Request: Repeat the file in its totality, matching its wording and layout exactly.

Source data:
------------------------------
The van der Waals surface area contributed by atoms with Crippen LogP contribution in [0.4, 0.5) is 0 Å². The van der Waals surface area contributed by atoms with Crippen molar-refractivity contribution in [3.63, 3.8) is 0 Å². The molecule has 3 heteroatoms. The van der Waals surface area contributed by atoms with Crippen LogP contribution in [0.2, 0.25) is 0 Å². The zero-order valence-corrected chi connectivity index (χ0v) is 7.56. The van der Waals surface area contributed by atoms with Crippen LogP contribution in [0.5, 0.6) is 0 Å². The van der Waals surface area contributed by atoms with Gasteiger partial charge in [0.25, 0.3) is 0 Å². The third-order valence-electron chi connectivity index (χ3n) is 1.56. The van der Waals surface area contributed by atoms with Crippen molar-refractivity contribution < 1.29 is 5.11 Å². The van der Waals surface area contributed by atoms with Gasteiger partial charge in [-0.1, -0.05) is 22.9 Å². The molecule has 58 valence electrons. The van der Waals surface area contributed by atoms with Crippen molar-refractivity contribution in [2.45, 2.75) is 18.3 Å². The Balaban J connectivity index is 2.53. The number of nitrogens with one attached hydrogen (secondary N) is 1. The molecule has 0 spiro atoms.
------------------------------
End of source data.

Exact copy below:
The van der Waals surface area contributed by atoms with Crippen LogP contribution in [0.4, 0.5) is 0 Å². The van der Waals surface area contributed by atoms with Crippen molar-refractivity contribution in [3.63, 3.8) is 0 Å². The molecule has 3 heteroatoms. The van der Waals surface area contributed by atoms with Crippen LogP contribution in [0.2, 0.25) is 0 Å². The zero-order valence-corrected chi connectivity index (χ0v) is 7.56. The van der Waals surface area contributed by atoms with Crippen LogP contribution in [0.5, 0.6) is 0 Å². The van der Waals surface area contributed by atoms with Gasteiger partial charge in [0.25, 0.3) is 0 Å². The third-order valence-electron chi connectivity index (χ3n) is 1.56. The van der Waals surface area contributed by atoms with Crippen molar-refractivity contribution < 1.29 is 5.11 Å². The van der Waals surface area contributed by atoms with Gasteiger partial charge in [-0.1, -0.05) is 22.9 Å². The molecule has 58 valence electrons. The van der Waals surface area contributed by atoms with Crippen molar-refractivity contribution in [2.45, 2.75) is 18.3 Å². The Balaban J connectivity index is 2.53. The number of nitrogens with one attached hydrogen (secondary N) is 1. The molecule has 0 spiro atoms.